New York City Ballet
'Allegro Brillante,' 'Liturgy,' 'Red Angels,' 'Zakouski,' 'Tarantella,' 'Thou Swell'
by Kate Snedeker
November 10-11, 2005 -- Tivoli, Denmark
Tivoli is a magical place, and truly amazing all decorated for Christmas. Millions of twinkling lights, stalls selling everything from crepes to Christmas decorations to hand knit sweaters to glogg (mulled wine), and people squealing on various rides. Charcoal burners are placed in strategic locations for warming cold hands, and as you approach the newly renovated Tivoli Concert Hall, there's a stunning two-story Merry-Go-Round.
The Concert Hall has two levels, with side boxes and a spacious stage. The curtains, which pull from side to side, are not the best for dance performances, but don't ruin the experience. The new foyer has Europe's longest salt water fish tank -- a 30m long oceanic experience. Watching the fish swim by makes for great intermission entertainment.
Friday night, Queen Margrethe attended the performance, sitting in the first row of nearly sold-out theatre.
The programme was a sampler of the New York City Ballet repertory -- two ballets by Peter Martins, two by Balanchine, with ballets by Christopher Wheeldon and Ulysses Dove to round it out. A long evening, but full of balletic treats, dragged down only by the finale, Martins' bland "Thou Swell".
With its rousing score, Balanchine's "Allegro Brillante" displayed the athleticism and precision of the NYCB male corps. The four men, Tyler Angle, Craig Hall, Christian Tworzyanski and Adrian Danchig-Waring soared through the air, their legs scissoring in the beats, the synchronization impeccable. Nilas Martins is not the most athletic of NYCB's "Allegro Brillante" male leads, but was a supportive partner for the elegant Miranda Weese. Nancy McGill accompanied on the piano.
Albert Evans has taken over Jock Soto's role in Christopher Wheeldon's "Liturgy", and has nearly succeeded in making it his own. The memory of Soto does linger, but Evans has a fluid, muscular power that nicely complements Wendy Whelan's wirey strength. Wheeldon's choreography is full of intriguing shapes; in one striking section Wheeldon stands in front of Evans in second position, slowly bending to put her palms flat on the stage. Then Evans quickly flips her smoothly upside-down, the shape of her uplifted, flat footed legs mirror his legs on the ground. Kurt Nikkanen played the violin solo.
In "Red Angels", by Ulysses Dove, it was the women who really grabbed my attention. Philip Neal, surprisingly supple, and Sébastian Marcovici held their own, but have not yet made their mark in the roles originated by Peter Boal and Albert Evans, but Sofiane Sylve and Ashley Bouder were stunning. Bouder, newly promoted to principal, attacks the choreography with fearlessness and verve, her dancing seamless but every position spot on. It was unfortunate however, that the sound system was not able to cope with Mary Rowell's electric violin, with audible 'fuzzing out'.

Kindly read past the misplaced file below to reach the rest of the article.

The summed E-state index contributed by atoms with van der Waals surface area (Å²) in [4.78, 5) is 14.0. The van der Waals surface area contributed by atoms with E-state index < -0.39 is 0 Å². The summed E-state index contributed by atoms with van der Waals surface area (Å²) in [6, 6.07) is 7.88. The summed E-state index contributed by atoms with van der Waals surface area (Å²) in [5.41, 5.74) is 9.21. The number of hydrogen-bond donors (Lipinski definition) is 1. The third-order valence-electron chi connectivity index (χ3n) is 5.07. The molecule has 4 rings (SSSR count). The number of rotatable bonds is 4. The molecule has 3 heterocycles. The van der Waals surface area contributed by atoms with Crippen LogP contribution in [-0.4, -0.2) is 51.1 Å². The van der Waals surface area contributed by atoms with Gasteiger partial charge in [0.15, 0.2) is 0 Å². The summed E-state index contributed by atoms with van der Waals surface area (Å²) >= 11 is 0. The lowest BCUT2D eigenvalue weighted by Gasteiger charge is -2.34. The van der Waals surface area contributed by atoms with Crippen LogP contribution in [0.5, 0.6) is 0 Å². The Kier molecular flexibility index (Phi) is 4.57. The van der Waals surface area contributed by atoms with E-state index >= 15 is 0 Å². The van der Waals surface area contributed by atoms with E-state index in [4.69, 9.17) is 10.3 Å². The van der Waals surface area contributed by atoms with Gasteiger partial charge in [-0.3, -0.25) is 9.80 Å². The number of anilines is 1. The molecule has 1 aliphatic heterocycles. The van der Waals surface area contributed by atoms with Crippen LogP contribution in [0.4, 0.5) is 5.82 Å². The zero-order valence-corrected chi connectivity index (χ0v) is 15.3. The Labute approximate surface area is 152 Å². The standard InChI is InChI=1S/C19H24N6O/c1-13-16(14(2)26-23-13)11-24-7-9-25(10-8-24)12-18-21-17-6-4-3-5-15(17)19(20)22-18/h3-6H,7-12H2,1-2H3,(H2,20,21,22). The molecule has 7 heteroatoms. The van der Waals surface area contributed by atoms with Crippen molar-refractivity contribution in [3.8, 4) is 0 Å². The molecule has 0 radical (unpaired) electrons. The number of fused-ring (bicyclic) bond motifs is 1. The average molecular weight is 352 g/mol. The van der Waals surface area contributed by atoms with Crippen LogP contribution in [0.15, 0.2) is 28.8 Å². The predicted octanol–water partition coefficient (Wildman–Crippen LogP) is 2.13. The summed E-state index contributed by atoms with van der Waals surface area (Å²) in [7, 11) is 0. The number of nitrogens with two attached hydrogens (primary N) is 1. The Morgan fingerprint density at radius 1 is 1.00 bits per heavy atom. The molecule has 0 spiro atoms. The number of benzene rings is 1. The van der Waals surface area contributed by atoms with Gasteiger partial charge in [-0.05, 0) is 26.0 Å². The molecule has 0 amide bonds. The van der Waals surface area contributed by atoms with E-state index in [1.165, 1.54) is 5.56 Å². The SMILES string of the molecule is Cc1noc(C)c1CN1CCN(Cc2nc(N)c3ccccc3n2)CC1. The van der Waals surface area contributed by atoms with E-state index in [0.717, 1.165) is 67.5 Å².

Martins' "Zakouski" is a trifle choreographically, but Nikolaj Hübbe, dancing in front of an adoring crowd, made it worthwhile. Created on him, shortly after his arrival at NYCB, it plays to his strengths - quick beats and powerful movements - while allowing for some playful moments between him and Yvonne Borree. And Hübbe proved, that at 38, he is still a magnificent dancer.
Pulling out all the stops for a "Tarantella" that was more 'Spanish bravura' than 'Danish finesse', Joaquin de Luz and Megan Fairchild drew an extra curtain call. de Luz's attack may be a bit over the top at times, but his big grin and infectious manner makes it all the more fun. Fairchild has crisp footwork and well placed arabesques in attitude; de Luz, airy jumps and fast spins -- a great combination.
After this high spirited performance, "Thou Swell" did just the opposite; an unfortunate ending to an otherwise well selected programme. Faye Arthurs, Jared Angle and Amar Ramasar have slipped elegantly into their roles, but the piece has not aged well. An interesting novelty when first premiered, Martins' choreography now seems bland, quickly becoming repetitive. The ballerinas look glamorous - though the design of the ball gowns is not flattering to those with little bust -- but the magic has left.
The men too, look oddly stomach-heavy in the cummerbunds (and who wears a white tie with black jackets?). Jennifer Ringer was one of the high points, as were the elegant Jared Angle and sexily smooth Charles Askegard.
The onstage trio and pit orchestra, conducted by Paul Gemignani, played well, though it sounded as if the two were not totally in synchronization at all times. The singers, Debbie Gravitte and Jonathan Dokuchitz were uneven, giving pleasant renditions of some songs and at other times struggling to stay in tune.
And so, it was a disappointing conclusion, and especially on Friday evening, the audience response was, at best, lukewarm. When the company does return, one hopes it will be with a better constructed program.
On both evenings, the curtain calls ended with a unique Tivoli tradition -- the presentation of a big basket of flowers by two fully uniformed Tivoli boy's guard members.
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